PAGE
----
To avoid repetition, this week’s installment will be taking a collective approach to Link Records’ Live and Loud!! series of punk concert LPs.
The sub-imprint spanned just shy of three dozen releases (including related “Live and Rockin” rockabilly stuff) across half a decade, wrapping up in 1992. While a lot of Link’s imports were pricey and/or hard to come by, the Live and Loud records tended to be both ubiquitous and cheap on the used vinyl circuit. That would explain how I ended up with at least a half dozen of them, as they provided affordable access to material when the studio releases were otherwise unavailable.
I didn’t bother taking a full inventory in preparation for this post, but the ones I can recall owning with any confidence were Cock Sparrer, the Angelic Upstarts, the Cockney Rejects, Sham 69, and Vice Squad. There were a few others, picked up more for the $2 asking price than any great enthusiasm for the artists involved.
So dazzled was I by the cheapness of these finds that I overlooked the fact that the lion’s share of these recordings were absolute shit, quality-wise. There’s nothing as exciting as a live punk show, yet capturing that ambiance and energy on record is near impossible to achieve. Sins of technical proficiency or sound quality that would be overlooked from mosh pit level become impossible to ignore when blaring from the speakers of your bedroom stereo. It also didn’t help that most of the Live and Loud shows were recorded off dodgy PA systems at dive clubs with the acoustics of an aluminum storage shed.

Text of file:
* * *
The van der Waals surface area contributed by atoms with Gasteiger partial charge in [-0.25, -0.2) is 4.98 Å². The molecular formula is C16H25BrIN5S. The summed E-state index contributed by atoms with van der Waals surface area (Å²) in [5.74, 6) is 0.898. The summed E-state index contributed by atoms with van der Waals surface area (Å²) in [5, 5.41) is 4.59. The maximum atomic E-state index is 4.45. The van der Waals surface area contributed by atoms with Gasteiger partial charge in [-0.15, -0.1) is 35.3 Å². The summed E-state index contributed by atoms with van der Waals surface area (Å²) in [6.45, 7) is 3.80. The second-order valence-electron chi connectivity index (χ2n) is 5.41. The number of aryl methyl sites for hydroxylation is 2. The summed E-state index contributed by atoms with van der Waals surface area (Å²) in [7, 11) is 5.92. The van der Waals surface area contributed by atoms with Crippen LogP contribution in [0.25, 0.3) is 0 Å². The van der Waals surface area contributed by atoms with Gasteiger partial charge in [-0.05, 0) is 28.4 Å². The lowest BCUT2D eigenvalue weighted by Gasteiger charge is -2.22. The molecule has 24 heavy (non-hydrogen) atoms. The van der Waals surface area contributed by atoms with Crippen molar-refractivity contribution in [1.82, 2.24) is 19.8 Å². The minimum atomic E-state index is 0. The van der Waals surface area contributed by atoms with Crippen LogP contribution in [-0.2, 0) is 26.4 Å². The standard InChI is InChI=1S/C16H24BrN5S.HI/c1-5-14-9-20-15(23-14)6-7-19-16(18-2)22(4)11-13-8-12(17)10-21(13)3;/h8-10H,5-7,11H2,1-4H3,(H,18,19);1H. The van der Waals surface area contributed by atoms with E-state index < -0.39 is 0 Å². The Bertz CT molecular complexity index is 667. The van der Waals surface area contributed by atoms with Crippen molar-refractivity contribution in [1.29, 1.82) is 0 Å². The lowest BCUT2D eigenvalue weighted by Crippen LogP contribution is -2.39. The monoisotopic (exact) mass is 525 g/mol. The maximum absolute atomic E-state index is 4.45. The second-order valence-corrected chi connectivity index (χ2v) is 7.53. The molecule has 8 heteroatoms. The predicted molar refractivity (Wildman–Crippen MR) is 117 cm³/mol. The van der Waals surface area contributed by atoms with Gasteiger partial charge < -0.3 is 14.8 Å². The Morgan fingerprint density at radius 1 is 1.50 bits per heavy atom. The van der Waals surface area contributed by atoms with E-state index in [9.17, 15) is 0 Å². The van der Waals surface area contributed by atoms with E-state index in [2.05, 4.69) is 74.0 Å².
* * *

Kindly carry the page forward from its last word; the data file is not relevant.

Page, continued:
The Cock Sparrer one was probably the best of the lot, probably due to the their roots as a pub rock outfit before they cashed in on the Docs ‘n’ slaphead demo. The Cockney Rejects installment, on the other hand, could have been released as ambient white noise release without anyone being the wiser. The rest fall somewhere in between those extremes, though favoring the latter pole over the former.
To be fair, the quality issues were addressed to some extent in mini-essays printed on the back of sleeves. In addition to the mixing board mea culpas, they also offered lashing of hype-as-historic-content and Serious Opinions on the State of Punk Rock. I recall the one for the Angelic Upstarts most clearly, because the author lashed out at The Clash for “going Hollywood” and the Damned for becoming a “cabaret act” while the streetpunk scene stayed true to its roots. I was coming off the height of my punk puritanism when I read it, and its defensively earnest confusion between “arrested development” and “authenticity” struck me as rather pathetic.
Few of the Live and Loud records got more than a spin or two on my turntable, just enough for me to determine if I was willing to seek out pricier studio recordings of the material. In that sense, at least, they served an invaluable purpose.